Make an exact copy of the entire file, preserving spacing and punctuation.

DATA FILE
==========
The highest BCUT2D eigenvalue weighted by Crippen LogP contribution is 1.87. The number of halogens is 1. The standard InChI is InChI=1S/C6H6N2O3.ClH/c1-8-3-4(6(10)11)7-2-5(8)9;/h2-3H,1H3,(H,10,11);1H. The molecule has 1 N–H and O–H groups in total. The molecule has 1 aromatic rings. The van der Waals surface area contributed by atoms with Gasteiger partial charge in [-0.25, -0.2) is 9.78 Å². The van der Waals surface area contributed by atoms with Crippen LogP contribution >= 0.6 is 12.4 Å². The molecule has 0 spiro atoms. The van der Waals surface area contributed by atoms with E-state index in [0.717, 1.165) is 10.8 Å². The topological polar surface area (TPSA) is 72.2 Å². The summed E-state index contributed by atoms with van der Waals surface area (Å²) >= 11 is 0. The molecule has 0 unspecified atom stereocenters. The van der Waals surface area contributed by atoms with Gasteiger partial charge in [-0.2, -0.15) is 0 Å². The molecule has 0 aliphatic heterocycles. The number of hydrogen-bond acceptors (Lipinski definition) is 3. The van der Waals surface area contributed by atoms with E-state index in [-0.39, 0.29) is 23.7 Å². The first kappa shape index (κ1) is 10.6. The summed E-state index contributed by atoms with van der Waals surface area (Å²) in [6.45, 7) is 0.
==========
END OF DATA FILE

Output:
The highest BCUT2D eigenvalue weighted by Crippen LogP contribution is 1.87. The number of halogens is 1. The standard InChI is InChI=1S/C6H6N2O3.ClH/c1-8-3-4(6(10)11)7-2-5(8)9;/h2-3H,1H3,(H,10,11);1H. The molecule has 1 N–H and O–H groups in total. The molecule has 1 aromatic rings. The van der Waals surface area contributed by atoms with Gasteiger partial charge in [-0.25, -0.2) is 9.78 Å². The van der Waals surface area contributed by atoms with Crippen LogP contribution >= 0.6 is 12.4 Å². The molecule has 0 spiro atoms. The van der Waals surface area contributed by atoms with E-state index in [0.717, 1.165) is 10.8 Å². The topological polar surface area (TPSA) is 72.2 Å². The summed E-state index contributed by atoms with van der Waals surface area (Å²) >= 11 is 0. The molecule has 0 unspecified atom stereocenters. The van der Waals surface area contributed by atoms with Gasteiger partial charge in [-0.2, -0.15) is 0 Å². The molecule has 0 aliphatic heterocycles. The number of hydrogen-bond acceptors (Lipinski definition) is 3. The van der Waals surface area contributed by atoms with E-state index in [-0.39, 0.29) is 23.7 Å². The first kappa shape index (κ1) is 10.6. The summed E-state index contributed by atoms with van der Waals surface area (Å²) in [6.45, 7) is 0.